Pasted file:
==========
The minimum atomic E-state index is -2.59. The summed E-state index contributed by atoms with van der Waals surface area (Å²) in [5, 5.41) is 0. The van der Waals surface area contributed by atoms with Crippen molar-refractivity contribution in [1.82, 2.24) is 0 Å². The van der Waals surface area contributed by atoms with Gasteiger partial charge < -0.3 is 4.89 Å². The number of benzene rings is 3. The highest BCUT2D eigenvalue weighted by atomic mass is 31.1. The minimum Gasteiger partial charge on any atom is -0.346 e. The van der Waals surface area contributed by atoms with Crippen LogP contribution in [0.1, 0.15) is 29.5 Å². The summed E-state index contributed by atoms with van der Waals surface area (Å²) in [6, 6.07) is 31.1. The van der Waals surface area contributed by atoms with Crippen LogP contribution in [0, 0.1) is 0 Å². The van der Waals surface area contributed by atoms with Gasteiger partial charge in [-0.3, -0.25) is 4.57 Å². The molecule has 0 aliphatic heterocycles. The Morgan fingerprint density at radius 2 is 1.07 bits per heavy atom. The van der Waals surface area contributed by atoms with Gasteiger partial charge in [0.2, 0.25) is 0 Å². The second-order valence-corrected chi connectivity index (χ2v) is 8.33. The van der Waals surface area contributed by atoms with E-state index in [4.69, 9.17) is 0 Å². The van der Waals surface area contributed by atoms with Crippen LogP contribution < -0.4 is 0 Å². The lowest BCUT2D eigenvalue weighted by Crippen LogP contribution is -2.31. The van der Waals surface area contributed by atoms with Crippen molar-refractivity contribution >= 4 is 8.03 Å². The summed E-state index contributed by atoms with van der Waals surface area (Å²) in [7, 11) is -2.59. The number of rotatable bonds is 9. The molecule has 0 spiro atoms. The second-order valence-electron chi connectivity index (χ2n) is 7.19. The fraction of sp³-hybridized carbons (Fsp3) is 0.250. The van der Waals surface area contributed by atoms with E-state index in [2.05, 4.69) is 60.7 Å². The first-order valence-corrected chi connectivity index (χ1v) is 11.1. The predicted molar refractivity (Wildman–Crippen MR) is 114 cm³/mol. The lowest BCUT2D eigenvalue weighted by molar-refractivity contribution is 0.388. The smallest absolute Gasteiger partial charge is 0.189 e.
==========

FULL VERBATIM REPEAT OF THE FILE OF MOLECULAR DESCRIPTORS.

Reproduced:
The minimum atomic E-state index is -2.59. The summed E-state index contributed by atoms with van der Waals surface area (Å²) in [5, 5.41) is 0. The van der Waals surface area contributed by atoms with Crippen molar-refractivity contribution in [1.82, 2.24) is 0 Å². The van der Waals surface area contributed by atoms with Gasteiger partial charge < -0.3 is 4.89 Å². The number of benzene rings is 3. The highest BCUT2D eigenvalue weighted by atomic mass is 31.1. The minimum Gasteiger partial charge on any atom is -0.346 e. The van der Waals surface area contributed by atoms with Crippen LogP contribution in [0.1, 0.15) is 29.5 Å². The summed E-state index contributed by atoms with van der Waals surface area (Å²) in [6, 6.07) is 31.1. The van der Waals surface area contributed by atoms with Crippen LogP contribution in [0, 0.1) is 0 Å². The van der Waals surface area contributed by atoms with Gasteiger partial charge in [-0.3, -0.25) is 4.57 Å². The molecule has 0 aliphatic heterocycles. The Morgan fingerprint density at radius 2 is 1.07 bits per heavy atom. The van der Waals surface area contributed by atoms with Gasteiger partial charge in [0.2, 0.25) is 0 Å². The second-order valence-corrected chi connectivity index (χ2v) is 8.33. The van der Waals surface area contributed by atoms with E-state index in [4.69, 9.17) is 0 Å². The van der Waals surface area contributed by atoms with Crippen LogP contribution < -0.4 is 0 Å². The lowest BCUT2D eigenvalue weighted by Crippen LogP contribution is -2.31. The van der Waals surface area contributed by atoms with Crippen molar-refractivity contribution >= 4 is 8.03 Å². The summed E-state index contributed by atoms with van der Waals surface area (Å²) in [7, 11) is -2.59. The number of rotatable bonds is 9. The molecule has 0 spiro atoms. The second-order valence-electron chi connectivity index (χ2n) is 7.19. The fraction of sp³-hybridized carbons (Fsp3) is 0.250. The van der Waals surface area contributed by atoms with E-state index in [2.05, 4.69) is 60.7 Å². The first-order valence-corrected chi connectivity index (χ1v) is 11.1. The predicted molar refractivity (Wildman–Crippen MR) is 114 cm³/mol. The lowest BCUT2D eigenvalue weighted by molar-refractivity contribution is 0.388. The smallest absolute Gasteiger partial charge is 0.189 e.